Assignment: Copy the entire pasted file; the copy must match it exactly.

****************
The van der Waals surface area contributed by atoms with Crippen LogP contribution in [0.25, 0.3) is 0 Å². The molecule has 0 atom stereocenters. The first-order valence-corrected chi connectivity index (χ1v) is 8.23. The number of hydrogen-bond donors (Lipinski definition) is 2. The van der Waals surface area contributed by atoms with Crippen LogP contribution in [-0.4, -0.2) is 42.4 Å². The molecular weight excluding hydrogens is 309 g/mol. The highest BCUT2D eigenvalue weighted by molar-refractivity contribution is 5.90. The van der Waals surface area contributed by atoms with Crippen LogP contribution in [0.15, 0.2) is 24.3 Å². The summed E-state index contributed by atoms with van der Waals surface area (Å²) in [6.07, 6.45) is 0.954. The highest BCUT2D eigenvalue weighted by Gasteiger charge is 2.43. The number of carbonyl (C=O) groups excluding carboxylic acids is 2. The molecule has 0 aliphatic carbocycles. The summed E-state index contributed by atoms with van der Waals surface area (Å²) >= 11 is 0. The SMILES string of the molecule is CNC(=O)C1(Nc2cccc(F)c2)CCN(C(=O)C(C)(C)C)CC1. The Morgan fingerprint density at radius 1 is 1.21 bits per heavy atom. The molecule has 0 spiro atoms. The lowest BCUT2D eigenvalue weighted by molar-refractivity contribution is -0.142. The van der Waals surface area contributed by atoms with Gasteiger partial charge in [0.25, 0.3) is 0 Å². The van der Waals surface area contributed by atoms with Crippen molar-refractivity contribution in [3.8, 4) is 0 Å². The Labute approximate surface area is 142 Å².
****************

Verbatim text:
The van der Waals surface area contributed by atoms with Crippen LogP contribution in [0.25, 0.3) is 0 Å². The molecule has 0 atom stereocenters. The first-order valence-corrected chi connectivity index (χ1v) is 8.23. The number of hydrogen-bond donors (Lipinski definition) is 2. The van der Waals surface area contributed by atoms with Crippen LogP contribution in [-0.4, -0.2) is 42.4 Å². The molecular weight excluding hydrogens is 309 g/mol. The highest BCUT2D eigenvalue weighted by molar-refractivity contribution is 5.90. The van der Waals surface area contributed by atoms with Crippen LogP contribution in [0.15, 0.2) is 24.3 Å². The summed E-state index contributed by atoms with van der Waals surface area (Å²) in [6.07, 6.45) is 0.954. The highest BCUT2D eigenvalue weighted by Gasteiger charge is 2.43. The number of carbonyl (C=O) groups excluding carboxylic acids is 2. The molecule has 0 aliphatic carbocycles. The summed E-state index contributed by atoms with van der Waals surface area (Å²) >= 11 is 0. The SMILES string of the molecule is CNC(=O)C1(Nc2cccc(F)c2)CCN(C(=O)C(C)(C)C)CC1. The Morgan fingerprint density at radius 1 is 1.21 bits per heavy atom. The molecule has 0 spiro atoms. The lowest BCUT2D eigenvalue weighted by molar-refractivity contribution is -0.142. The van der Waals surface area contributed by atoms with Gasteiger partial charge in [0.25, 0.3) is 0 Å². The van der Waals surface area contributed by atoms with Crippen molar-refractivity contribution in [3.8, 4) is 0 Å². The Labute approximate surface area is 142 Å².